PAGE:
January 2013 Pakistan bombings
On 10 January 2013, several bombings took place in the southwestern Pakistani city of Quetta, the capital of Balochistan, killing a total of 130 people and injuring at least 270. The Quetta bombings led to protests by the city's Shia Muslim Hazara community; Prime Minister of Pakistan Raja Pervez Ashraf responded by dismissing the Chief Minister of Balochistan, Aslam Raisani, and replacing him with Zulfikar Ali Magsi. On the same day, a bomb exploded in Swat District, Khyber Pakhtunkhwa, killing 22 people and injuring 60 others.
|January 2013 Pakistan bombings|
|Location||Alamdar Road, Quetta, Balochistan, Pakistan|
|Date||10 January 2013|
|Injured||At least 270|
|Perpetrator||United Baloch Army (1st attack)|
Lashkar-e-Jhangvi (2nd and 3rd attack)
Since the government's seizure of Lal Masjid in the national capital of Islamabad, there has been a growing insurgency by the Islamist Pakistani Taliban and others, especially in the Federally Administered Tribal Areas, bordering and resultant from Operation Enduring Freedom in Afghanistan, and Khyber Pakhtunkhwa. Additionally, the insurgency in Balochistan, predominantly by the Balochistan Liberation Army, had been ongoing prior to this period; while there has also been deadly sectarianism in Pakistan.
Three bombs exploded in the city of Quetta, one early in the day and two in the evening. The first bomb, which went off in the city's commercial district near a public plaza and crowded food markets, killed twelve people and injured 47; a Baloch separatist group, the United Baloch Army, claimed responsibility. Police official Hamid Shakil said that "Frontier Corps personnel were the target because the bomb was planted underneath their vehicle," though mostly civilians were killed.
The deadliest attack came later in the day, when a suicide bomber blew himself up inside a snooker hall at about 8:50 pm, followed about ten minutes later by a car bombing outside the building after police and media personnel had arrived at the scene. 130 people were killed in the two bombings, with at least 270 more injured. At least three more died at hospitals after the bombings, bringing the total death toll to 110. By mid-day on 11 January, the death toll had risen to 112, and by the end of 13 January it had reached 126. In addition to those at the hall at the time of the first bombing, nine policemen, 25 rescue workers and three journalists who had arrived at the scene were killed in the second blast. According to local bomb disposal officials, the suicide bomb had up to 7 kilograms (15 lb) of explosives, while the car bomb had about 100 kilograms (220 lb). The hall was completely destroyed, and surrounding buildings were damaged in the blasts, which also destroyed power lines, causing blackouts in the surrounding area.
Lashkar-e-Jhangvi, a Sunni militant group, claimed responsibility for this attack. A government official said that the bombings were likely Lashkar-e-Jhangvi's retaliation for the shooting of a Sunni cleric and the capture of weapons from a site believed to be controlled by the group, both of which had occurred the day before. The Balochistan provincial government said that it would pay two million rupees to the family of each policeman killed, while families of the others killed would receive one million rupees. Three days of mourning were announced for Balochistan in response to the bombings.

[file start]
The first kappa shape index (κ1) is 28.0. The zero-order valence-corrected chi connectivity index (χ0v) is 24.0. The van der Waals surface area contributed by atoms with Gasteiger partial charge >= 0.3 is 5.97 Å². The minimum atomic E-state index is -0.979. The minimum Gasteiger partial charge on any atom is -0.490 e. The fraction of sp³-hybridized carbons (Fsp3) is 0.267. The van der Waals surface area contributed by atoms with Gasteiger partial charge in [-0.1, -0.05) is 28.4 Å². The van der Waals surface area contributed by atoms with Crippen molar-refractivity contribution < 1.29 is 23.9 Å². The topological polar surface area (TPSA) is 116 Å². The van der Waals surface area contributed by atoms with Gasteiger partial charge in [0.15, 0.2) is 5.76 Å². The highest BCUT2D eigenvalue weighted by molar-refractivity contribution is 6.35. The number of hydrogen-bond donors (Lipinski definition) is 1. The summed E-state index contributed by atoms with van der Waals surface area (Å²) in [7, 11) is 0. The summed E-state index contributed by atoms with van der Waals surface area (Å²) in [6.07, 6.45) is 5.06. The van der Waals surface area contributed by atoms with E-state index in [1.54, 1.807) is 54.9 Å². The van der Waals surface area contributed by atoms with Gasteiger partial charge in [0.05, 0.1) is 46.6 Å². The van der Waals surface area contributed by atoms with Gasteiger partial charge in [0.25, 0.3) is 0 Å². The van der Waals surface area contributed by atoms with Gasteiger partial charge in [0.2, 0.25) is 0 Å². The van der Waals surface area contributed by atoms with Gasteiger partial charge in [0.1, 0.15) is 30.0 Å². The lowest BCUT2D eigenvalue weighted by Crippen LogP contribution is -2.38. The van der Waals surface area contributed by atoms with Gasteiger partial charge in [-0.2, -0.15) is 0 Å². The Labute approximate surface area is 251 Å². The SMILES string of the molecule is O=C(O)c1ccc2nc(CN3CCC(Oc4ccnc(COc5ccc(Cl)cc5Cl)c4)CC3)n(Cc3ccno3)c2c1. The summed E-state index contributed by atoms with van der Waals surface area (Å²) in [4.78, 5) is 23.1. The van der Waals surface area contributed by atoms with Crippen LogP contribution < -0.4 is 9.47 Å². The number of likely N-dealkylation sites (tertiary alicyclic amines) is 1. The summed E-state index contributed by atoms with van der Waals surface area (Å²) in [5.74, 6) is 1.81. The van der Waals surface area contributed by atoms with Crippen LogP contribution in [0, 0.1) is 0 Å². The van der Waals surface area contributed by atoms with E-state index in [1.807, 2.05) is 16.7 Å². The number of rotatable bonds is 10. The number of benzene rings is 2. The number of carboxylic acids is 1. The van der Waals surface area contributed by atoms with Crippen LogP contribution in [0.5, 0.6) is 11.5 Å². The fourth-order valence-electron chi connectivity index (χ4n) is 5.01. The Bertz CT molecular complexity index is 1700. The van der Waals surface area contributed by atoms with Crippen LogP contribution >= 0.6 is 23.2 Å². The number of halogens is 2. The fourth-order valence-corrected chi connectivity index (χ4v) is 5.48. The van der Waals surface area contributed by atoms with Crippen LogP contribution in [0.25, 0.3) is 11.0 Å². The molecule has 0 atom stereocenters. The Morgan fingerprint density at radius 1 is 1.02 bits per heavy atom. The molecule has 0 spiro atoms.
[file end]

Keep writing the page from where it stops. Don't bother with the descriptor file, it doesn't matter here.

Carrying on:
Journalists killed in the attackEdit
The bombing was responsible for the first deaths of journalists in Pakistan in 2013. Pakistan has ranked among the deadliest of countries for journalists over the past several years, according to the Committee to Protect Journalists. Three journalists were killed and at least two other journalists were seriously injured by the second blast in Quetta. Two were from SAMAA TV: Imran Sheikh had been a camera operator for five years and the third camera operator for the channel who was killed while covering a bombing incident; and Saifur Rehman was a reporter. Also killed in the attack was Iqbal Hussain, who was a journalist from the news agency News Network International. Rehman died later at a hospital from his injuries, while the other two died on site. At least two other journalists suffered from more than minor injuries, including Jameel Ahmed, the engineer for Samaa TV, and Mohammad Hasan, a photojournalist for Independent News Pakistan.
An explosion in a Tableeghi Jamaat seminary in the Swat Valley, outside of Saidu Sharif, killed 22 people, with 60 injured. The explosion was initially reported to be the result of a gas leak in the building's basement, but police and medical officials said it had likely been a bomb—doctors said that victims had been injured by ball bearings, often used in bombs, and according to a senior doctor there was a "smell of explosives".
Protests in Quetta by the city's Shia community erupted the day after the bombings, with protesters and local Shia officials[who?] refusing to bury those killed until the Pakistani army took control of security in the city. Protests also broke out over the weekend of 12–13 January in Karachi, Lahore, Peshawar, Islamabad and ten other smaller cities around the country.
On 13 January, Prime Minister Raja Pervez Ashraf visited protesters in Quetta and agreed to dismiss provincial government officials, though he refused to implement military control in the city. Early on 14 January, he announced that Balochistan Chief Minister Aslam Raisani and his cabinet had been removed from their posts, with Zulfikar Ali Magsi appointed to lead the provincial government. In response, Quetta Shias agreed to end their protests and begin burials later in the day.
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